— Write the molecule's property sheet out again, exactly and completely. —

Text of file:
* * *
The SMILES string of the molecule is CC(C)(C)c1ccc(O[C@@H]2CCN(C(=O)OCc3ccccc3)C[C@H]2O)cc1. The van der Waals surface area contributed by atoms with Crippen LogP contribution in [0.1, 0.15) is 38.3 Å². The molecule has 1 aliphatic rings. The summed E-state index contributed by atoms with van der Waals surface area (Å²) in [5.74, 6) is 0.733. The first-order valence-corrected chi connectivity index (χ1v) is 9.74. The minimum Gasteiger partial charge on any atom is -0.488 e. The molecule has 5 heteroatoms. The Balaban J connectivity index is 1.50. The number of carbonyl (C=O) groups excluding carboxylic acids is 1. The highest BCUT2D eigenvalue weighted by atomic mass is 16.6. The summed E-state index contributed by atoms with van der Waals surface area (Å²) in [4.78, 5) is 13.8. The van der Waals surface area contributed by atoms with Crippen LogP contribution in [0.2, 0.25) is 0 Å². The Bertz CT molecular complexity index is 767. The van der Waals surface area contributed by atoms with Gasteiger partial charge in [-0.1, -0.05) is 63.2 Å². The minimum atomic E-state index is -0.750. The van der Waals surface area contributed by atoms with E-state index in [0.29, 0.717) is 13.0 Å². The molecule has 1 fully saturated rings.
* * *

The SMILES string of the molecule is CC(C)(C)c1ccc(O[C@@H]2CCN(C(=O)OCc3ccccc3)C[C@H]2O)cc1. The van der Waals surface area contributed by atoms with Crippen LogP contribution in [0.1, 0.15) is 38.3 Å². The molecule has 1 aliphatic rings. The summed E-state index contributed by atoms with van der Waals surface area (Å²) in [5.74, 6) is 0.733. The first-order valence-corrected chi connectivity index (χ1v) is 9.74. The minimum Gasteiger partial charge on any atom is -0.488 e. The molecule has 5 heteroatoms. The Balaban J connectivity index is 1.50. The number of carbonyl (C=O) groups excluding carboxylic acids is 1. The highest BCUT2D eigenvalue weighted by atomic mass is 16.6. The summed E-state index contributed by atoms with van der Waals surface area (Å²) in [4.78, 5) is 13.8. The van der Waals surface area contributed by atoms with Crippen LogP contribution in [0.2, 0.25) is 0 Å². The Bertz CT molecular complexity index is 767. The van der Waals surface area contributed by atoms with Gasteiger partial charge in [-0.1, -0.05) is 63.2 Å². The minimum atomic E-state index is -0.750. The van der Waals surface area contributed by atoms with E-state index in [0.29, 0.717) is 13.0 Å². The molecule has 1 fully saturated rings.